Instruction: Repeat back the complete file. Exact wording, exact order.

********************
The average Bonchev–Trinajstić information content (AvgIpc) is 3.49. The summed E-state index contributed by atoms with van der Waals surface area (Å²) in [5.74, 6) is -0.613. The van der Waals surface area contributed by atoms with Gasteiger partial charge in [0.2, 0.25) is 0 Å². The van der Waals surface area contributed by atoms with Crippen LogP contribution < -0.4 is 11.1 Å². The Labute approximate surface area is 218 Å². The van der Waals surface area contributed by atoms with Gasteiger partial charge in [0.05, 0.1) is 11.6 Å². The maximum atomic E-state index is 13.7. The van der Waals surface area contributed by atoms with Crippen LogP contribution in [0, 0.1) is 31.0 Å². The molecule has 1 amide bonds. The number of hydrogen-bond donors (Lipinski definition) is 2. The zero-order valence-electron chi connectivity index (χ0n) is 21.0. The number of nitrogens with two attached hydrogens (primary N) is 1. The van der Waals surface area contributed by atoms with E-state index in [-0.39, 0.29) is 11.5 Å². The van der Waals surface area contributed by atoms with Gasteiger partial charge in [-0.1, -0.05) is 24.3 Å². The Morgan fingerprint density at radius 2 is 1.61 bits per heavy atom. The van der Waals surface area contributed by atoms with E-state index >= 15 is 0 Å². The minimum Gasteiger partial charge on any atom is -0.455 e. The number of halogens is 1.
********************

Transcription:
The average Bonchev–Trinajstić information content (AvgIpc) is 3.49. The summed E-state index contributed by atoms with van der Waals surface area (Å²) in [5.74, 6) is -0.613. The van der Waals surface area contributed by atoms with Gasteiger partial charge in [0.2, 0.25) is 0 Å². The van der Waals surface area contributed by atoms with Crippen LogP contribution < -0.4 is 11.1 Å². The Labute approximate surface area is 218 Å². The van der Waals surface area contributed by atoms with Gasteiger partial charge in [0.05, 0.1) is 11.6 Å². The maximum atomic E-state index is 13.7. The van der Waals surface area contributed by atoms with Crippen LogP contribution in [0, 0.1) is 31.0 Å². The molecule has 1 amide bonds. The number of hydrogen-bond donors (Lipinski definition) is 2. The zero-order valence-electron chi connectivity index (χ0n) is 21.0. The number of nitrogens with two attached hydrogens (primary N) is 1. The van der Waals surface area contributed by atoms with E-state index in [-0.39, 0.29) is 11.5 Å². The van der Waals surface area contributed by atoms with Gasteiger partial charge in [-0.1, -0.05) is 24.3 Å². The Morgan fingerprint density at radius 2 is 1.61 bits per heavy atom. The van der Waals surface area contributed by atoms with E-state index >= 15 is 0 Å². The minimum Gasteiger partial charge on any atom is -0.455 e. The number of halogens is 1.